9. “Repositories of data” provide the framework for “world views.”

10. Worlds are alive — they grow with each interaction and interconnection.

11. Each client comprises its own world.

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By |September 26th, 2017|Uncategorized|0 Comments

The Ghost in the Machine; or, The (Un)Intended Consequences of Amazon’s Purchase of Whole Foods

Imagine the Whole Foods of the near future — it’s no longer a store in the classical sense but, rather, a space of “personalized anticipation.” It’s an intelligent place, complete with sensors for tracking customer purchases, robots for stocking shelves, and cameras that record your facial gestures, in case you need help. It’s a place that knows you better than you know yourself, what you eat, and if you are a member of Prime, of which half the households in the United States are, then what you watch, what you listen to, what you read, and much, much more. In this new world, to paraphrase Buddha, “All that we are is the result of what we have consumed.” And Amazon knows (or will know soon) what you have consumed.

In the next few years Amazon may well achieve its own Copernican revolution in the way we “position” ourselves in the shopping universe. Davey Alba writes in Wired that Amazon aims “to minimize friction in the shopping experience—and, it should be said, reduce labor costs. In Amazon’s world, you don’t even get out of the car. And if you do enter a supermarket, you can get what you want without so much as reaching for your wallet or phone.”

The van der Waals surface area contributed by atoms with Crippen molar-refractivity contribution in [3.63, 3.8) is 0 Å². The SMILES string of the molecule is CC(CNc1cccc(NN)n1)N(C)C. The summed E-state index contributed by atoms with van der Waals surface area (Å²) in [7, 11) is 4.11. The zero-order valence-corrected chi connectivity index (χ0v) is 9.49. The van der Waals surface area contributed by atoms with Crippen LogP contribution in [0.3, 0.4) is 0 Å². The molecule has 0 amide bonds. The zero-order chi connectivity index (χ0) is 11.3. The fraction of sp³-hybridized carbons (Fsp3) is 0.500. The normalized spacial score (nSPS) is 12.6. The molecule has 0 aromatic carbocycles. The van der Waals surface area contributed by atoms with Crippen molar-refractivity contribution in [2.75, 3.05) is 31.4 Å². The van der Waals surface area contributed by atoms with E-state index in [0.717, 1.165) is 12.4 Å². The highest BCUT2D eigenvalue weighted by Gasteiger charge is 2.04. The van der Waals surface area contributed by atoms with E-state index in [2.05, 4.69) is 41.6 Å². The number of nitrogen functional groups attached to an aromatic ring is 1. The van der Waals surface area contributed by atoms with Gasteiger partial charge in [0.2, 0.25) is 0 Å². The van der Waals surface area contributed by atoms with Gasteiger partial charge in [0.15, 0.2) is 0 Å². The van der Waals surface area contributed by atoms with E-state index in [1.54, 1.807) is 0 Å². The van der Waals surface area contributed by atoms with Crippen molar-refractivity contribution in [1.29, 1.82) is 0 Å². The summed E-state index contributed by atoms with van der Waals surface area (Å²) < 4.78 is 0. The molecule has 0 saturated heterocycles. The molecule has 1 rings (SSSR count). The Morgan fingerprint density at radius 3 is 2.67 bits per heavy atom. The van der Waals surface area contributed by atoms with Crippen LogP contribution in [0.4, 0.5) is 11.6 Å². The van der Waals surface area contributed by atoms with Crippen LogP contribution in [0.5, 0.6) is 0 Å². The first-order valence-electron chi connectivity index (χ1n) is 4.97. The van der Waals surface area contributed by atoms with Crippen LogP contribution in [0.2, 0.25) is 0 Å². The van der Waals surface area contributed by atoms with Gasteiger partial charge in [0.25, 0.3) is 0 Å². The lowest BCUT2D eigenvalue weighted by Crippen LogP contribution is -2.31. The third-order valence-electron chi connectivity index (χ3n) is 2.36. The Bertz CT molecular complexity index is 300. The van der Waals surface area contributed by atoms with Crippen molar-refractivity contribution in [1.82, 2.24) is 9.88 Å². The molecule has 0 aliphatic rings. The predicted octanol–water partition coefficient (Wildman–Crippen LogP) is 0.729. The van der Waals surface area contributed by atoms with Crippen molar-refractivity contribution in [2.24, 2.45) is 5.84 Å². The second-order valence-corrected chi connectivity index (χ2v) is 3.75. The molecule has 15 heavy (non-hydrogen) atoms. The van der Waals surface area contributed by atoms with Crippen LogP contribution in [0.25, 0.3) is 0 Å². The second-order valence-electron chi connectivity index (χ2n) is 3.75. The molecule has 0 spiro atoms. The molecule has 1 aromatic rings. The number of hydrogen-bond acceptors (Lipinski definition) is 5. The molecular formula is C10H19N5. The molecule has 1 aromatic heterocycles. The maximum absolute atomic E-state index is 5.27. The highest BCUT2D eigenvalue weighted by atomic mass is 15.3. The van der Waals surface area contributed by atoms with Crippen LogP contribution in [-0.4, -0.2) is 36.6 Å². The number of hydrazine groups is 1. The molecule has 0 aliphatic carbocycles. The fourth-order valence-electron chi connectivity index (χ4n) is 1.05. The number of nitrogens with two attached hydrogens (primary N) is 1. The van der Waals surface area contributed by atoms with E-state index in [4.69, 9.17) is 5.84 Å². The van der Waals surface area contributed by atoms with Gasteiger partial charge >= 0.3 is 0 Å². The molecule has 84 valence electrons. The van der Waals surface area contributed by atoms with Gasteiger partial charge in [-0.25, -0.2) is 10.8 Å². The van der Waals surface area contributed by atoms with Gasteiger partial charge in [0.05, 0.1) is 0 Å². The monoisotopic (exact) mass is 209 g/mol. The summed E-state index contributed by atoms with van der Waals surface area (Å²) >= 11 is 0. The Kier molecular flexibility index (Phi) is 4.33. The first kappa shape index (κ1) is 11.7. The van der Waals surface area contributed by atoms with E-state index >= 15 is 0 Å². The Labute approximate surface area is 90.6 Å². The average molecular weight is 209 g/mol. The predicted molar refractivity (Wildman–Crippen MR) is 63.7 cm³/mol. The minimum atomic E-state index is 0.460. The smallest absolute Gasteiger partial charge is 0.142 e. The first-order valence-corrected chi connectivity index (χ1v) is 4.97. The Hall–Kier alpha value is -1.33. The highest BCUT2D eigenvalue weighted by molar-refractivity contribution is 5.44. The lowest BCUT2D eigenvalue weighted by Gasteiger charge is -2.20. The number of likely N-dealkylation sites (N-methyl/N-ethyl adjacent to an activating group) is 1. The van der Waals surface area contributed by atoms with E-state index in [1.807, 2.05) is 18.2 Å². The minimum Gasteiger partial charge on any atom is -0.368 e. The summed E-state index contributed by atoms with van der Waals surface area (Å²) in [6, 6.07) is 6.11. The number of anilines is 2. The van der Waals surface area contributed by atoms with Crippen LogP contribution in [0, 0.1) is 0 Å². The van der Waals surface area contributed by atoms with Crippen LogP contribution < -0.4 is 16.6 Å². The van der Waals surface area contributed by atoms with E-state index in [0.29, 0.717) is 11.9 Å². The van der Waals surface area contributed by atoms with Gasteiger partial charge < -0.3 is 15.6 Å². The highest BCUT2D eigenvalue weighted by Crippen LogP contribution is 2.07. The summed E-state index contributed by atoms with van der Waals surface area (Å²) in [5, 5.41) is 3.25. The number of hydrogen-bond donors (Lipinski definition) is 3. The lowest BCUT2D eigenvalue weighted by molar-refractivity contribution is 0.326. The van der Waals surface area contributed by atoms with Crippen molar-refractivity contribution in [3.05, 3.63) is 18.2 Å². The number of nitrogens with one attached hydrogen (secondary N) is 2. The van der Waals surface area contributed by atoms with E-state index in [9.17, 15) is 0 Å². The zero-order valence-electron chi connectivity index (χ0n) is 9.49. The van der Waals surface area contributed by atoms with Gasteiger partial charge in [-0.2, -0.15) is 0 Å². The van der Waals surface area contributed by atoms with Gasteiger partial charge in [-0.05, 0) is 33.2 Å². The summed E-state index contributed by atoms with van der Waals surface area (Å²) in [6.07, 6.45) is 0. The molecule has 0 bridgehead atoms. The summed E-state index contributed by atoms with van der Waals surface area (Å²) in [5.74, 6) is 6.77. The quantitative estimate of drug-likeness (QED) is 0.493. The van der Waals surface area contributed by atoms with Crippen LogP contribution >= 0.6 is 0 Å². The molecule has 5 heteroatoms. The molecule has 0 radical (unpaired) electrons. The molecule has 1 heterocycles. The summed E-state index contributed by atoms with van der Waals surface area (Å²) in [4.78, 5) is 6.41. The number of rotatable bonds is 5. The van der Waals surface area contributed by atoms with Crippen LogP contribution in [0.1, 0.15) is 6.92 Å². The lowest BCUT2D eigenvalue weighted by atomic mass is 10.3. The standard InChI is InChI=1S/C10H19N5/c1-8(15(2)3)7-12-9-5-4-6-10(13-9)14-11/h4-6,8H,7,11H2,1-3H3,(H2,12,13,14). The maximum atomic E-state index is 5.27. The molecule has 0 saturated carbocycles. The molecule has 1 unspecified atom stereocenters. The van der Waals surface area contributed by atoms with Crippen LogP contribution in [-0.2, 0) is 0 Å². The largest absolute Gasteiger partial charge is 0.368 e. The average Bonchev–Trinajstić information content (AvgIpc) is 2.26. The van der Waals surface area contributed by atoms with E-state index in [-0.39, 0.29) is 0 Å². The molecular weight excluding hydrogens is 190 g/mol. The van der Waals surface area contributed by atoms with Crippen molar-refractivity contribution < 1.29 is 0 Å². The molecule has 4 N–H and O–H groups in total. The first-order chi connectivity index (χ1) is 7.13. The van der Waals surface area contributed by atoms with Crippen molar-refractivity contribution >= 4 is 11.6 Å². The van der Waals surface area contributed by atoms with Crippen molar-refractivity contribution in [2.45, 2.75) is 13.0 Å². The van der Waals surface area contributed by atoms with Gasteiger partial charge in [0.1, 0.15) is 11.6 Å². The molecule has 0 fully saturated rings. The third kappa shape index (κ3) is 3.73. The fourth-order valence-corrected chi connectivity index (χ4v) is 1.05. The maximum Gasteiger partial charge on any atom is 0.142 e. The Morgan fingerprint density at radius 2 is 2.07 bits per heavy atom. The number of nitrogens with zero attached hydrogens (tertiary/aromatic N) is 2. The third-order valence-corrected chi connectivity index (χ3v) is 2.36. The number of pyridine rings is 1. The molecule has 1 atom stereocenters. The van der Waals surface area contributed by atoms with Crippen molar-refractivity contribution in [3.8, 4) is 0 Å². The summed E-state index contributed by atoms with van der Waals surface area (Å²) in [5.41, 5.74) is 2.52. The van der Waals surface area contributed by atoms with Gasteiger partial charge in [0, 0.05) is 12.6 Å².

To be sure, there is a sense of shock and awe when one considers Amazon’s strategy — a two-fold strategy, really, as Ben Thompson points, consisting of AWS for businesses and Prime for consumers. There is intellectual audacity in what Amazon does, innovation, and a focus on the long game, the results and ramifications of which are now appearing like some new land glimpsed dimly on the horizon.

And a sense of unease, too, for there is a suspicion that we are on the verge of an epistemological break with the objects in the world — rather than acting upon them with some modicum of intentionality and rationality, they will act upon us, limit and shape our choices — indeed, anticipate us. To be sure, Amazon is playing no small role in reformulating our being-in-the-world.